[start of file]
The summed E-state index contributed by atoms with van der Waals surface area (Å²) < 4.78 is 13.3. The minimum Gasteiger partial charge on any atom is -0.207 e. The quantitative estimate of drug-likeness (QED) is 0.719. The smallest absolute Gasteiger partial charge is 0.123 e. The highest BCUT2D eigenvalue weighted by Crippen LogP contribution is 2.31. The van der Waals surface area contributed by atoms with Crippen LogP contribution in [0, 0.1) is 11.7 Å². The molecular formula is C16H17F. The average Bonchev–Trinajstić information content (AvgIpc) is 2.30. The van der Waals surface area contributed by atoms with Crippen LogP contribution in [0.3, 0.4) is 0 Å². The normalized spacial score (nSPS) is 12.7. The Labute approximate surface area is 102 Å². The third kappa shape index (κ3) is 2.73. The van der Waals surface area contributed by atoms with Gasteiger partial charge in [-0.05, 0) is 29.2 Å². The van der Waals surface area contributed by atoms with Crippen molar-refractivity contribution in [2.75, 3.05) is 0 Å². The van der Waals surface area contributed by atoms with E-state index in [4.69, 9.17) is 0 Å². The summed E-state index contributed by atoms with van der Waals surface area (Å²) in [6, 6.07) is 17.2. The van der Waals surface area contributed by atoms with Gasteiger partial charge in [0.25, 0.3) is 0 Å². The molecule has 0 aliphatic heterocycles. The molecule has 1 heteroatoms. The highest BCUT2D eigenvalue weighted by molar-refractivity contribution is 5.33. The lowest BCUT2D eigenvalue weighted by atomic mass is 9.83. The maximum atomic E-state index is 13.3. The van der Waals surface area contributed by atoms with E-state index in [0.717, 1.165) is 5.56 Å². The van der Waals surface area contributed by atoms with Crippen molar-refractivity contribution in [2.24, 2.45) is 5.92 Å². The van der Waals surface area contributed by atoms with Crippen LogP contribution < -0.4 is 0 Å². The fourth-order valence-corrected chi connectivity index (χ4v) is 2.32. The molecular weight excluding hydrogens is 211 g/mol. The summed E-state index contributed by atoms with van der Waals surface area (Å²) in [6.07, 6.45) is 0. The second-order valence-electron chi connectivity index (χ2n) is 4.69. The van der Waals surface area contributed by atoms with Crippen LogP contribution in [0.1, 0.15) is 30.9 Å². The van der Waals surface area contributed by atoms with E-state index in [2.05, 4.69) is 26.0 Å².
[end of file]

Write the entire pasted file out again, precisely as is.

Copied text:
The summed E-state index contributed by atoms with van der Waals surface area (Å²) < 4.78 is 13.3. The minimum Gasteiger partial charge on any atom is -0.207 e. The quantitative estimate of drug-likeness (QED) is 0.719. The smallest absolute Gasteiger partial charge is 0.123 e. The highest BCUT2D eigenvalue weighted by Crippen LogP contribution is 2.31. The van der Waals surface area contributed by atoms with Crippen LogP contribution in [0, 0.1) is 11.7 Å². The molecular formula is C16H17F. The average Bonchev–Trinajstić information content (AvgIpc) is 2.30. The van der Waals surface area contributed by atoms with Crippen LogP contribution in [0.3, 0.4) is 0 Å². The normalized spacial score (nSPS) is 12.7. The Labute approximate surface area is 102 Å². The third kappa shape index (κ3) is 2.73. The van der Waals surface area contributed by atoms with Gasteiger partial charge in [-0.05, 0) is 29.2 Å². The van der Waals surface area contributed by atoms with Crippen molar-refractivity contribution in [2.75, 3.05) is 0 Å². The van der Waals surface area contributed by atoms with E-state index in [4.69, 9.17) is 0 Å². The summed E-state index contributed by atoms with van der Waals surface area (Å²) in [6, 6.07) is 17.2. The van der Waals surface area contributed by atoms with Gasteiger partial charge in [0.25, 0.3) is 0 Å². The molecule has 0 aliphatic heterocycles. The molecule has 1 heteroatoms. The highest BCUT2D eigenvalue weighted by molar-refractivity contribution is 5.33. The lowest BCUT2D eigenvalue weighted by atomic mass is 9.83. The maximum atomic E-state index is 13.3. The van der Waals surface area contributed by atoms with E-state index in [0.717, 1.165) is 5.56 Å². The van der Waals surface area contributed by atoms with Crippen molar-refractivity contribution in [2.24, 2.45) is 5.92 Å². The van der Waals surface area contributed by atoms with Crippen LogP contribution < -0.4 is 0 Å². The fourth-order valence-corrected chi connectivity index (χ4v) is 2.32. The molecular weight excluding hydrogens is 211 g/mol. The summed E-state index contributed by atoms with van der Waals surface area (Å²) in [6.07, 6.45) is 0. The second-order valence-electron chi connectivity index (χ2n) is 4.69. The van der Waals surface area contributed by atoms with Crippen LogP contribution in [0.1, 0.15) is 30.9 Å². The van der Waals surface area contributed by atoms with E-state index in [2.05, 4.69) is 26.0 Å².